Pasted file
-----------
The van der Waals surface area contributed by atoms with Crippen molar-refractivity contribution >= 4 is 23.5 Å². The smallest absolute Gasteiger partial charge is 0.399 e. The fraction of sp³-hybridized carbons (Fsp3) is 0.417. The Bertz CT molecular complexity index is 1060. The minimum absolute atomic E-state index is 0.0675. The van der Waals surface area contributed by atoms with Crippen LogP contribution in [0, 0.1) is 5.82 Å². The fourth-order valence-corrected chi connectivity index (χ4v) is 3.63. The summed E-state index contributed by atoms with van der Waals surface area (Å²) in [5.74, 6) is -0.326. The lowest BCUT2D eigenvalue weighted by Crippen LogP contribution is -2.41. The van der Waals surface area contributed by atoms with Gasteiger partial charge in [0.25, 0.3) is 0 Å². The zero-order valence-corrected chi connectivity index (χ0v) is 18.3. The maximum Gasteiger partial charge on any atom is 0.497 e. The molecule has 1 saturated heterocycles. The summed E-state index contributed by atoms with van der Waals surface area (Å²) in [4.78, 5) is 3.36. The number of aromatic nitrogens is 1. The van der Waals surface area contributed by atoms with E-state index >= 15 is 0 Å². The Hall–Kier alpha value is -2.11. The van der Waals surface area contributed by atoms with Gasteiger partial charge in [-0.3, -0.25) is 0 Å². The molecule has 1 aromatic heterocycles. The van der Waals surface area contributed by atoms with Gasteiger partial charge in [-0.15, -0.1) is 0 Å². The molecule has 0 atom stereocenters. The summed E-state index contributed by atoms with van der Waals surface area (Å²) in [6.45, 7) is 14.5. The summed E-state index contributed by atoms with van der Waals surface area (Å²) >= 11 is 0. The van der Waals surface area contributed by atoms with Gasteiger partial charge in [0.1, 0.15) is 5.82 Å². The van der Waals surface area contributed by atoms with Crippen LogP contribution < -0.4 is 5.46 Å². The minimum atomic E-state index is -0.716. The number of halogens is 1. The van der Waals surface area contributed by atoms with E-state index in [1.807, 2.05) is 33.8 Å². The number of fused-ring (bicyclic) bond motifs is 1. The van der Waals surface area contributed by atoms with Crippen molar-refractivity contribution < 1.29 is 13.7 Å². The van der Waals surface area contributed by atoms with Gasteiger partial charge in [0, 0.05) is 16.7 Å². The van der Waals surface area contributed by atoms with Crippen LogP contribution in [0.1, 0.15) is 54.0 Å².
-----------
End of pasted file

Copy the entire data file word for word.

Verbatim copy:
The van der Waals surface area contributed by atoms with Crippen molar-refractivity contribution >= 4 is 23.5 Å². The smallest absolute Gasteiger partial charge is 0.399 e. The fraction of sp³-hybridized carbons (Fsp3) is 0.417. The Bertz CT molecular complexity index is 1060. The minimum absolute atomic E-state index is 0.0675. The van der Waals surface area contributed by atoms with Crippen LogP contribution in [0, 0.1) is 5.82 Å². The fourth-order valence-corrected chi connectivity index (χ4v) is 3.63. The summed E-state index contributed by atoms with van der Waals surface area (Å²) in [5.74, 6) is -0.326. The lowest BCUT2D eigenvalue weighted by Crippen LogP contribution is -2.41. The van der Waals surface area contributed by atoms with Gasteiger partial charge in [0.25, 0.3) is 0 Å². The zero-order valence-corrected chi connectivity index (χ0v) is 18.3. The maximum Gasteiger partial charge on any atom is 0.497 e. The molecule has 1 saturated heterocycles. The summed E-state index contributed by atoms with van der Waals surface area (Å²) in [4.78, 5) is 3.36. The number of aromatic nitrogens is 1. The van der Waals surface area contributed by atoms with E-state index >= 15 is 0 Å². The Hall–Kier alpha value is -2.11. The van der Waals surface area contributed by atoms with Gasteiger partial charge in [-0.3, -0.25) is 0 Å². The molecule has 1 aromatic heterocycles. The van der Waals surface area contributed by atoms with Gasteiger partial charge in [-0.15, -0.1) is 0 Å². The molecule has 0 atom stereocenters. The summed E-state index contributed by atoms with van der Waals surface area (Å²) in [6.45, 7) is 14.5. The summed E-state index contributed by atoms with van der Waals surface area (Å²) >= 11 is 0. The van der Waals surface area contributed by atoms with Gasteiger partial charge in [0.1, 0.15) is 5.82 Å². The van der Waals surface area contributed by atoms with Crippen LogP contribution < -0.4 is 5.46 Å². The minimum atomic E-state index is -0.716. The number of halogens is 1. The van der Waals surface area contributed by atoms with E-state index in [1.807, 2.05) is 33.8 Å². The number of fused-ring (bicyclic) bond motifs is 1. The van der Waals surface area contributed by atoms with Crippen molar-refractivity contribution < 1.29 is 13.7 Å². The van der Waals surface area contributed by atoms with Gasteiger partial charge in [0, 0.05) is 16.7 Å². The van der Waals surface area contributed by atoms with Crippen LogP contribution in [0.1, 0.15) is 54.0 Å².